Can You Ever Trust Again?
Updated: Oct 6, 2019
Are you suffering with a deep gut ache wondering if you can trust this person? Does trust require a restriction of inquiry? Have you locked yourself into a damned if you ask and potentially damned if you do not ask quandary? Are you willing to risk damaging your relationship and hurting your partner's feelings? Will your inquiry prompt the inevitable response? "Now since you do not trust me I might as well do what you have accused me of doing!" How can you proceed with out making a mess of your relationship?
Runaway feelings and emotions so characteristic of falling in love or the excitement of a start-up company can make you put a person on a pedestal. Do you prefer to view the world and your partner through the rose-colored glasses of trust until proven unworthy? The silent trust deal says you do not ask your partner to prove their trustworthiness and demands that you know without asking. You bestow trust upon him or her without proof. If one invests carelessly too much of their lives into the relationship and is betrayed, the extradition can be difficult and involve a wide circle of friends and family. Initially more pleasant and less work, this attitude is fraught with risk and vulnerability. Most people remove their rosy glasses after their first heartbreak.
On the other hand, do you choose a position of mistrust until you acquire proof positive of the ability to trust demonstrated with consistent behavior. This requires a holding back of your feelings. To lead a life of bitter disappointment devoid of the uplifting flight of heart that comes from just believing in someone or something is also risky and unprotected. Opportunities for love may be lost if you are too defended.
The fake it until you make it philosophy is a self-fulfilling prophecy. If you behave like your partner is trustworthy, the trust can help to support your partner when tempted to cheat. The act of trusting creates its own momentum in a relationship. Positive creates positive reactions and pessimistic negativity creates negative reactions.
The most important element of trust is the lack of suspicion felt in the pit of your stomach. You happily move forward in your day assuming that your relationship is just fine. There is an absence, a silence that one takes for granted until something out of the ordinary causes you to doubt. Once that doubt creeps in a chain reaction starts. Your adrenals flood your body and you can hardly breathe or function. Doubt, suspicion, jealousy eat away at your tranquility leaving you a pile of jangled nerves. Unable to function in your work and the inability to think reasonably or to recover your sense of balance may lead to rash and sometimes violent actions. Whether true betrayal or just imaginary mental scenes have transpired, you must quiet your reactionary rage. Innocent until proven guilty counts in relationships, too.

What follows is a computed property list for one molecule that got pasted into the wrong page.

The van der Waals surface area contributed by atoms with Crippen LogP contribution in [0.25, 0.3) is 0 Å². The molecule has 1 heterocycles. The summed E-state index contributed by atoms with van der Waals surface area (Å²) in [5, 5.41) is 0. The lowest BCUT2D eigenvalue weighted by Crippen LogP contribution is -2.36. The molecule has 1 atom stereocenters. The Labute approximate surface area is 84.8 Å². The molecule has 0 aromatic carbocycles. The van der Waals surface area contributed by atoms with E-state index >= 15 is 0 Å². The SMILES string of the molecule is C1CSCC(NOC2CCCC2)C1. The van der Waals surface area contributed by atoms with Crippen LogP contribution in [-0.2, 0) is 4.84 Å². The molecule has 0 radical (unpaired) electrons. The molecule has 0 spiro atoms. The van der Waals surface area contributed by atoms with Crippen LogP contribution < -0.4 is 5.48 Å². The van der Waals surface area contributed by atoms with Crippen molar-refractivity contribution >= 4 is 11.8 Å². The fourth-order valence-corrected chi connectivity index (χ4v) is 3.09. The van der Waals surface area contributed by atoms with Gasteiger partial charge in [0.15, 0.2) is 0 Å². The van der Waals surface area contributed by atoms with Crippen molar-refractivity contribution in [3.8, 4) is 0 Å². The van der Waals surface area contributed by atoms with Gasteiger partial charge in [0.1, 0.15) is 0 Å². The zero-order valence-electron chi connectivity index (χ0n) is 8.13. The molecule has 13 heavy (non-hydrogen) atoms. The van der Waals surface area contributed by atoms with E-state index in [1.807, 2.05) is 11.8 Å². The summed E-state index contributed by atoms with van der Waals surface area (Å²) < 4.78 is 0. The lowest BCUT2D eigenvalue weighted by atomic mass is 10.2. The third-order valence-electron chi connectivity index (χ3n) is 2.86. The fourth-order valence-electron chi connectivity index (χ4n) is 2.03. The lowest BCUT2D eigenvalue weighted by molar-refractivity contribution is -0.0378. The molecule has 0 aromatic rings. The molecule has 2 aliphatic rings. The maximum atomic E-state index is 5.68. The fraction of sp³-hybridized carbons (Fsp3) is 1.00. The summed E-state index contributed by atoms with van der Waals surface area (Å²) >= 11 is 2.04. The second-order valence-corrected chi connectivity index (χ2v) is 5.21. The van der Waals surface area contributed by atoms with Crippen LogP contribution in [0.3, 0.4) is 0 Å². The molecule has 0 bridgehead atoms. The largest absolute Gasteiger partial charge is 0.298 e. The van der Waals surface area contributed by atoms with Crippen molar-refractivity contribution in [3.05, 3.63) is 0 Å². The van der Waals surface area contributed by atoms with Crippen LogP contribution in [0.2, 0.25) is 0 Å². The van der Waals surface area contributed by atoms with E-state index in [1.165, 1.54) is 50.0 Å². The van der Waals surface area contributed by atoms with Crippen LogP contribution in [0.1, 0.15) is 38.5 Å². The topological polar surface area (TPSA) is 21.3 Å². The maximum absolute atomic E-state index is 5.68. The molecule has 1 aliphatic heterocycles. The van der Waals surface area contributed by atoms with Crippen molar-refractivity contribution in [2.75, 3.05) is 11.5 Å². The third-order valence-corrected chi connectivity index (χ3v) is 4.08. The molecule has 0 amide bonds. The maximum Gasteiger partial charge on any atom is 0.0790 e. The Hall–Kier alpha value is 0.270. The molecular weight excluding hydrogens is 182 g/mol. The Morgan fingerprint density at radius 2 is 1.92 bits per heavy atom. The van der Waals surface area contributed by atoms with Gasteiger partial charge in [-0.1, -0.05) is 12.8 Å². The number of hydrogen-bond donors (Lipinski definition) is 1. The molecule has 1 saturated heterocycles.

If your partner admits to betraying you, you have several choices. If you are deeply in love and isolated from the support of friends and family, do not abruptly walk out the door. You may need to rely on the shreds of your relationship to help you through the deep grief of losing trust in someone you love. What is the true cost of betrayal? Have you assessed the amount of potential damages to your world if you cannot trust your partner? Illness, divorce, hurt for your children and even death are consequences that might result from betrayal.
Once you sort it all out, do you risk your heart and trust again? The assumption that your relationship will never be tested is unrealistic. There is no way to guarantee that trust will never be broken again. If you love the person, give them a second chance if you possibly can. If they make no effort to protect you from hurt or to change their behavior, you may need to question if his or her love is strong enough and worth investing your welfare and future.
To rebuild trust as a couple, remember to:
Get the facts before reacting, be honest and stay honest.
Allow yourself or your partner a desensitization period to rehash the hurt over and over until they heal.
Accept or give a sincere apology and make it up to your partner any way you can.
Know that it can take a year for your partner to grieve and learn to trust you again.
Learn to be more open with each other to deepen your connection.
Dr. Molly Barrow earned her Ph.D. in clinical psychology and is a licensed mental health counselor and educator in private practice. She is the author of the Malia & Teacup children's books, Matchlines for Singles; and Step Parenting Essentials. Dr. Barrow is a relationship expert helping individuals, couples, families, and co-workers improve their relationships and communication skills. Her commentary and advice column, quotes, radio show, interviews, and articles are enjoyed worldwide in O Magazine, Psychology Today, MSM.com, Parenting, Morning Blend, Match.com, Progressive Radio Network and Women’s Health.
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